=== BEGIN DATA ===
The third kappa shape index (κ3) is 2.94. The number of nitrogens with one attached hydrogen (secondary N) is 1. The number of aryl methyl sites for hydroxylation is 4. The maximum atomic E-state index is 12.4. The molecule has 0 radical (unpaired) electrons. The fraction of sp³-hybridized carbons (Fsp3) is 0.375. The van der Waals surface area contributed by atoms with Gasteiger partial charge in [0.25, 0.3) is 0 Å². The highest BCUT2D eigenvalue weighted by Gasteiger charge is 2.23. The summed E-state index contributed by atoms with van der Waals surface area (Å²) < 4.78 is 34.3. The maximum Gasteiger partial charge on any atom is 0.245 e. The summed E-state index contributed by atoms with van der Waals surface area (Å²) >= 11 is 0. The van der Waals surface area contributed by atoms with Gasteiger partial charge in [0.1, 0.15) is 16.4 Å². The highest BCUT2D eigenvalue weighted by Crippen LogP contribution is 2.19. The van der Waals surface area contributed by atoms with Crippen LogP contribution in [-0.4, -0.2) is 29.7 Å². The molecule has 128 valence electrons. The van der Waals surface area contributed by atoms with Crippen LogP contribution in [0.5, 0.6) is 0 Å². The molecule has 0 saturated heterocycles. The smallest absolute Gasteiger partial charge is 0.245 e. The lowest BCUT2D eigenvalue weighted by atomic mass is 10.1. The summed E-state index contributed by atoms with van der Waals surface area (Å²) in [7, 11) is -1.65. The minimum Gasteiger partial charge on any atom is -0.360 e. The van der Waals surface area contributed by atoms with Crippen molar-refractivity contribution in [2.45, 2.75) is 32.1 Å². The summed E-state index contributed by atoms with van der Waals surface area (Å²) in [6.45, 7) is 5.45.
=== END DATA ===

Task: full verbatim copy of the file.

The third kappa shape index (κ3) is 2.94. The number of nitrogens with one attached hydrogen (secondary N) is 1. The number of aryl methyl sites for hydroxylation is 4. The maximum atomic E-state index is 12.4. The molecule has 0 radical (unpaired) electrons. The fraction of sp³-hybridized carbons (Fsp3) is 0.375. The van der Waals surface area contributed by atoms with Gasteiger partial charge in [0.25, 0.3) is 0 Å². The highest BCUT2D eigenvalue weighted by Gasteiger charge is 2.23. The summed E-state index contributed by atoms with van der Waals surface area (Å²) < 4.78 is 34.3. The maximum Gasteiger partial charge on any atom is 0.245 e. The summed E-state index contributed by atoms with van der Waals surface area (Å²) >= 11 is 0. The van der Waals surface area contributed by atoms with Gasteiger partial charge in [0.1, 0.15) is 16.4 Å². The highest BCUT2D eigenvalue weighted by Crippen LogP contribution is 2.19. The van der Waals surface area contributed by atoms with Crippen LogP contribution in [-0.4, -0.2) is 29.7 Å². The molecule has 128 valence electrons. The van der Waals surface area contributed by atoms with Crippen LogP contribution in [0.5, 0.6) is 0 Å². The molecule has 0 saturated heterocycles. The smallest absolute Gasteiger partial charge is 0.245 e. The lowest BCUT2D eigenvalue weighted by atomic mass is 10.1. The summed E-state index contributed by atoms with van der Waals surface area (Å²) in [7, 11) is -1.65. The minimum Gasteiger partial charge on any atom is -0.360 e. The van der Waals surface area contributed by atoms with Crippen molar-refractivity contribution in [2.45, 2.75) is 32.1 Å². The summed E-state index contributed by atoms with van der Waals surface area (Å²) in [6.45, 7) is 5.45.